City Council continued to raise questions Tuesday about the accuracy of the property reassessments conducted over the last few years by the Office of Property Assessment. District Council members in particular say they have gotten an earful from constituents whose tax bills are likely to increase under the Actual Value Initiative, and who don’t understand how the OPA calculated their assessments.
A central point of contention is why some homes’ assessments differ so starkly from prices that they recently sold for. At one point during the hearing, 4th-District Councilman Curtis Jones, Jr., referred to the Office’s method as “a wild-ass guess.”
The OPA has trouble explaining its calculations in simple terms, and perhaps for good reason: the mass assessment process is not simple. The Office calculates home values by analyzing a variety of factors; condition, age, location, and comparable home sales are chief among them.
“We’re not doing anything any differently from any other major city, it’s just that this is the first time we have ever had to do it here in the City of Philadelphia,” said Richie McKeithen, the OPA’s chief assessment officer. “There are commonsense themes to it, but when you start talking about formulas, logarithms, and things like that—sure, there’s a degree of difficulty to it. You can’t just sit down and say, ‘this times that equals this.’”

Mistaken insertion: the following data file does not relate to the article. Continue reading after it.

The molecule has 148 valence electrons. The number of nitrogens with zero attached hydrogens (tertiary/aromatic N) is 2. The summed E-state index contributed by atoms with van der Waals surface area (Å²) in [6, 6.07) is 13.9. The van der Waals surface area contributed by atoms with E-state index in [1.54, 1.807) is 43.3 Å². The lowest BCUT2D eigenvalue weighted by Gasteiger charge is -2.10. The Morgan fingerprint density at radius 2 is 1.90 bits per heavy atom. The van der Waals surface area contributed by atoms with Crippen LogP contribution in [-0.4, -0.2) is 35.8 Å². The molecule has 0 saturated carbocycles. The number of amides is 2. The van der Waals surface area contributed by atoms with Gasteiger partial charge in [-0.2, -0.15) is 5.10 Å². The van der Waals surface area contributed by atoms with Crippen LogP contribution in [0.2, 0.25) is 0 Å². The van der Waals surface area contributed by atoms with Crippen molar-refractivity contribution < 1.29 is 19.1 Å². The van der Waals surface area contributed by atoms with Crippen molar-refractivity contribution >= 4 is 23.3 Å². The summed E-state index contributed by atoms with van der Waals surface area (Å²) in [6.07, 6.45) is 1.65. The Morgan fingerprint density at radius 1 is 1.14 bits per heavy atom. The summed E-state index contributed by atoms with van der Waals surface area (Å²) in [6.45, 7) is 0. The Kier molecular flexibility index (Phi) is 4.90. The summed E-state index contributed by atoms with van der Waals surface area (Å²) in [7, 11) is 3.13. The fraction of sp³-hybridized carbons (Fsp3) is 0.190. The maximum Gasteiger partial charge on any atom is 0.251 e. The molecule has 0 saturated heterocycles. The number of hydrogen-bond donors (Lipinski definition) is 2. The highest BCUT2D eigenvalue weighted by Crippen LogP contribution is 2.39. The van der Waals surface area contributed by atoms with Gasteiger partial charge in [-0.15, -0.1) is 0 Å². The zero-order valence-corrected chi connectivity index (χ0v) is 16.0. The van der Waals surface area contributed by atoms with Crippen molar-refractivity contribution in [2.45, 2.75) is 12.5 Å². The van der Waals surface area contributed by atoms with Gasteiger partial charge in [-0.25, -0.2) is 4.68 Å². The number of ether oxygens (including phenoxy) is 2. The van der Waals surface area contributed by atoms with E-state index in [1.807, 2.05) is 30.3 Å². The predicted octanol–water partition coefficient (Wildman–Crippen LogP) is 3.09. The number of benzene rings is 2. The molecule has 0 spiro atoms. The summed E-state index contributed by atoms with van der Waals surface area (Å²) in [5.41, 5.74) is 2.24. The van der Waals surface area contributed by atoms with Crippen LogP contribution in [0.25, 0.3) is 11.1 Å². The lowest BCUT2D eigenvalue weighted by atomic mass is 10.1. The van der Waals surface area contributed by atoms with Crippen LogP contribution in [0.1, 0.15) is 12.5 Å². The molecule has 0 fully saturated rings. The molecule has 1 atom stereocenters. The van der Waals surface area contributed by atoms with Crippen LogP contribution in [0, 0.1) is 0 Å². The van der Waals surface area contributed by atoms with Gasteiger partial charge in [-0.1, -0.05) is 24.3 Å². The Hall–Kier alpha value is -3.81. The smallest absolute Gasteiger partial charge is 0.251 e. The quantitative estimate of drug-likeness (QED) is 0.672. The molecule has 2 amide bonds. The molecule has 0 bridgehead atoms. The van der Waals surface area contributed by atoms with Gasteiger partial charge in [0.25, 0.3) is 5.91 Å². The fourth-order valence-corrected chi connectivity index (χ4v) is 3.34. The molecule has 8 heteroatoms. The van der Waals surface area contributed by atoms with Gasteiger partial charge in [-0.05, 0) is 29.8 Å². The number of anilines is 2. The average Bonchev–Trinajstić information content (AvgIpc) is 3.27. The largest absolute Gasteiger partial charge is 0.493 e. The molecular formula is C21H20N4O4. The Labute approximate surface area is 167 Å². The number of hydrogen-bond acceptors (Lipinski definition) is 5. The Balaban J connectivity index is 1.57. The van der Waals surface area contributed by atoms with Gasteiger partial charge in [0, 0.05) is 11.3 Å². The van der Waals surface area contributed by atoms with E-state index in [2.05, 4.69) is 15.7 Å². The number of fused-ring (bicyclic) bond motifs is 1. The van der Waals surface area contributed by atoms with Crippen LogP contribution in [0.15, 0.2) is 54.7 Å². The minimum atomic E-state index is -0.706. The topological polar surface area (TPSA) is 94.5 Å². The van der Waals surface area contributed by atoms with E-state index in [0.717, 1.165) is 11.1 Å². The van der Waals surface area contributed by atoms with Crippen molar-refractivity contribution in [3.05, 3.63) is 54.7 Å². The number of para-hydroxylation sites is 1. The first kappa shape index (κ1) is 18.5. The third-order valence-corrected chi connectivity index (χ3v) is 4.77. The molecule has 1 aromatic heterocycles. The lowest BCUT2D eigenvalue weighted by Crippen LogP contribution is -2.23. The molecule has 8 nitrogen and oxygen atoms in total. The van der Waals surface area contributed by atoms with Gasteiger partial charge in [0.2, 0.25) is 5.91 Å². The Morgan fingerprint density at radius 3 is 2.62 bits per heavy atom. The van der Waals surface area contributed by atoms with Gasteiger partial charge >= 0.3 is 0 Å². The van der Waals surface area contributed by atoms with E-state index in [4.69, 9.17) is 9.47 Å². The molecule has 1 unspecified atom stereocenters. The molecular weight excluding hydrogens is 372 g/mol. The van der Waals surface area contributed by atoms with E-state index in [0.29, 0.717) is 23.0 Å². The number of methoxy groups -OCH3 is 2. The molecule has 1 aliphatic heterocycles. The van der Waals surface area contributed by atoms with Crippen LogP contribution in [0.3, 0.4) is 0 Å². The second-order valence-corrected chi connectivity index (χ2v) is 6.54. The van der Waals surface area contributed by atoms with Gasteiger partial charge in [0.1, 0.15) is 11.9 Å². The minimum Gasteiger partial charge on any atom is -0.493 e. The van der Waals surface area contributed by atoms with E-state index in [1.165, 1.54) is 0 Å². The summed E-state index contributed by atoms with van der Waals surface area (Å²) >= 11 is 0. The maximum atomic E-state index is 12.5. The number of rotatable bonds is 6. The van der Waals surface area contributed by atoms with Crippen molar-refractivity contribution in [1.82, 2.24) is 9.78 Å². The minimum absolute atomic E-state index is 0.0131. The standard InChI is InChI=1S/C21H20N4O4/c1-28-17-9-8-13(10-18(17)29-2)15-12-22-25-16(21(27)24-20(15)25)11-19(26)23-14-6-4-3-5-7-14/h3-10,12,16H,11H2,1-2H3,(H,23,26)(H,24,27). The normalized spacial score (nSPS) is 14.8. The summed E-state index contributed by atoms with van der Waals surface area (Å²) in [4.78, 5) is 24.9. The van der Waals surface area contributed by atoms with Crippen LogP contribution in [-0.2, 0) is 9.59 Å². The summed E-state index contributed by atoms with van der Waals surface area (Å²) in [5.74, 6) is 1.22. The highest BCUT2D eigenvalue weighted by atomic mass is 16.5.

Councilman Jones—citing the Occam’s Razor principle, which holds that the simplest available theory or hypothesis should be followed—said it could be simpler.
What kind of method would he like to see?
“One that is a little more closely akin to neighborhoods’ concerns, boundaries that [OPA] may not be aware of, factors that aren’t as tangible as their mathematical, complicated, truly complicated theory,” Jones said.
Jones conceded that the OPA has a difficult task, and that a property’s value is a “moving target.” But he said the office’s highly technical explanation of how it calculates value is unconvincing.
“Boil it down from all of the complicated variables to ‘one plus one equals two,’” Jones said. “That’s what you hear at these outreach sessions, these AVI meetings. How could they come up with this calculation when down the street it sold for $200,000 less than what we’re assessed. So, those are common sense factors. How did you miss it with that complicated formula that there was a sale last week, or two weeks ago, or two months ago?”
The OPA says that its assessment is within 13.9 percent of recent sales prices, which it says is within the 15 percent industry standard. It says that the assessments will only get more accurate as the process is repeated year after year. But District Council members like Curtis Jones feel like more needs to be done to get the assessments right, right away.
PlanPhilly asked Jones how much inaccuracy he’d be willing to tolerate in the first year of the Actual Value Initiative.
“In my district? None,” he said. “Citywide, there’s national norms that are reasonable. They mentioned 15 percent. I think that if you are looking at a neighborhood where you have thirty percent off, and then dealing with another neighborhood where there’s five percent, and then averaging that out, that’s not what we need to do. We have to do a case-by-case, neighborhood-by-neighborhood reassessment of the reassessment.”
Jared Brey covered development, zoning policy, historic preservation, and city government for PlanPhilly from 2011-2016.